Public space provides the grounds for cities to be seen and experienced. Whether it is a square, a market, or a park, public space in cities has been noted as the place where ideas are exchanged, city identity is built and citizenship is learned (Carr et al., 1992; Low, 2000; Goodsell, 2003). Such places are important and even necessary for citizens to enjoy a good quality of life and well-being (Relph, 1993).
Historically, public places have played an important role in cities in many cultures. Public spaces such as the Greek agora, Spanish plaza, and colonial town square provided a place for markets, celebrations and civic life to flourish (Carr et al., 1992). In modern cities public spaces play many diverse roles; they are sites of recreation, economic development, consumption and community; they take shape as plazas, parks and urban entertainment areas; they mean many things to many people and can establish an identity for a neighborhood or a city at large. Public spaces, in any incarnation, are important to civic life (Goodsell, 2003). While we may have a good understanding of why public spaces are important in cities, what is still largely unknown is how the planning process itself contributes to the development of these important places. In addition to understanding the role of public spaces in cities today, the means of public space creation, the underlying interests, processes, and motivations involved with their construction, must also be scrutinized and better understood in order to come to a full understanding of how public spaces achieve their desired goals.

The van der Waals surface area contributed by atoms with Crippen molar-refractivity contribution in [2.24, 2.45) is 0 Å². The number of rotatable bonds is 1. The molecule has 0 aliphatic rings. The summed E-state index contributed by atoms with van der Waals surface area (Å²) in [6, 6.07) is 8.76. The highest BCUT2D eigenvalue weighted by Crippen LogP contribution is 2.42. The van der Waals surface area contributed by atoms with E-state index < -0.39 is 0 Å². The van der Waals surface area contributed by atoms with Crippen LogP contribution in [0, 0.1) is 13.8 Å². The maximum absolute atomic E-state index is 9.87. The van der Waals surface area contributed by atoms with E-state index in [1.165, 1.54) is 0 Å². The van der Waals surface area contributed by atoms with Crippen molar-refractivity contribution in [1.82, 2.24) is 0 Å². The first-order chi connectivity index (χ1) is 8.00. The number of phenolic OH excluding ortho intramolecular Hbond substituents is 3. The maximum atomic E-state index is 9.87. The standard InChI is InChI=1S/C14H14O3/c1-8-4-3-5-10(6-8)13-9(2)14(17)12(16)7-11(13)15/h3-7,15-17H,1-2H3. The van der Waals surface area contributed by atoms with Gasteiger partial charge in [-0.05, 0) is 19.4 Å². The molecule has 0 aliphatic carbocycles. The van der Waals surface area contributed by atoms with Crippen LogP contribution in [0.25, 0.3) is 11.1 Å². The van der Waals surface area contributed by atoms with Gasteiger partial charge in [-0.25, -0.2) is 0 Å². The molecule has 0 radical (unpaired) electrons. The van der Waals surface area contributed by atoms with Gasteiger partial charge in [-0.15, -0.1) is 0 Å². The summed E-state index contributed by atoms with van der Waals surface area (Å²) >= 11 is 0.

Two case studies were chosen to illustrate approaches to public space planning: Toronto’s Yonge Dundas Square and the City of Mississauga’s City Centre Parks. These sites were chosen because of their similarities and also because of their differences. Both sites were intended to achieve similar goals of creating a sense of place and creating new opportunities for economic development in their...
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